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Human trafficking in Southern Africa: the need for an effective regional response

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dc.contributor.advisor Mooki, M. S.
dc.contributor.author Chembe, Phyllis Kedibone
dc.date.accessioned 2018-04-11T08:38:07Z
dc.date.available 2018-04-11T08:38:07Z
dc.date.issued 2016-02-29
dc.identifier.citation Chembe, Phyllis Kedibone (2016) Human trafficking in Southern Africa: the need for an effective regional response, University of South Africa, Pretoria, <http://hdl.handle.net/10500/23739>
dc.identifier.uri http://hdl.handle.net/10500/23739
dc.description.abstract Human trafficking is an old practice that has become a matter of global concern irrespective whether a country is a country of origin where people are trafficked from; a country of transit where people are trafficked through and a country of destination where people are trafficked to. In 2009, the UN Office on Crime and Drugs stated that 66% females, 22% of children and 12% of men are trafficked. In Africa, human trafficking is identified as a problem in roughly one in three of the countries. According to the Salvation Army, at least 2,000,000 people are trafficked each year and of the estimated number, Africa accounts for 450,000. Furthermore, statistics reveal that 30% of cases handled by the Southern Africa Counter-Trafficking Assistance Programme (SACTAP) involved SADC nationals. The purpose of this study was therefore to determine whether there is a need for an effective legislative response to human trafficking in SADC. This was established by tracing the evolvement of trafficking from its conceptualization as slavery to its evolvement to human trafficking. Further, by investigating the measures taken within the SADC region to address human trafficking both at the national and regional levels and a comparative study between different regions and between selected SADC countries was conducted. In the summary of key findings, it was found that the definition of human trafficking as laid out in the Palermo Protocol cannot sufficiently and adequately combat human trafficking in SADC countries in its current form due to a number of reasons. Furthermore, at the institutional level it was found that the Protocols adopted by SADC do not afford all victims of trafficking protection and the Plan of Action is non-binding and faces implementation problems. At SADC country levels it was found that although twelve of the fifteen countries adopted anti-trafficking legislation, these countries struggle with compliance and implementation mechanisms, which show, that mere passing of legislation does not automatically translate to compliance. This study therefore concluded by proposing a number of options that can be explored in order to effectively prevent, and combat human trafficking in SADC. Even though this study does not offer a blueprint solution, it contributes towards the development of a model that will better be suited to address human trafficking problems at the SADC level. en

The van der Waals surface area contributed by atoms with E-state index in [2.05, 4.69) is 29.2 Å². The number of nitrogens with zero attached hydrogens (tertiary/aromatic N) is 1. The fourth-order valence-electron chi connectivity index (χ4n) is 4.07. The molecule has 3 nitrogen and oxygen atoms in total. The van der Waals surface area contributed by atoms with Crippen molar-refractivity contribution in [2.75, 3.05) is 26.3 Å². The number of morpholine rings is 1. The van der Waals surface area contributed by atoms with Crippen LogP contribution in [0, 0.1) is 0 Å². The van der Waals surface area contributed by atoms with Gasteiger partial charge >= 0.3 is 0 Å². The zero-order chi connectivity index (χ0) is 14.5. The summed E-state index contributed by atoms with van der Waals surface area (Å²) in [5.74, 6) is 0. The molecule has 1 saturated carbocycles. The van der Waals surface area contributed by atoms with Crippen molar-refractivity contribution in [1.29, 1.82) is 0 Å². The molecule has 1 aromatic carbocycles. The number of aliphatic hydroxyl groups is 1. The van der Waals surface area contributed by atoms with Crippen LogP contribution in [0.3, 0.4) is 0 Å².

dc.format.extent 1 online resource (xv, 201 leaves)
dc.language.iso en en
dc.subject Human trafficking en
dc.subject Trafficking in persons en
dc.subject Modern-day slavery en
dc.subject Victims of human trafficking en
dc.subject.ddc 345.255106
dc.subject.lcsh Human trafficking -- Law and legislation -- Africa, Southern en
dc.subject.lcsh Human trafficking -- Africa, Southern -- Prevention en
dc.subject.lcsh Human trafficking -- Government policy -- Africa, Southern en
dc.subject.lcsh Human trafficking victims -- Legal status, laws, etc. -- Africa, Southern en
dc.subject.lcsh Human trafficking (International law) en
dc.title Human trafficking in Southern Africa: the need for an effective regional response en
dc.type Dissertation en
dc.description.department Public, Constitutional and International Law en
dc.description.degree LL. M.


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  • Unisa ETD [8829]
    Electronic versions of theses and dissertations submitted to Unisa since 2003

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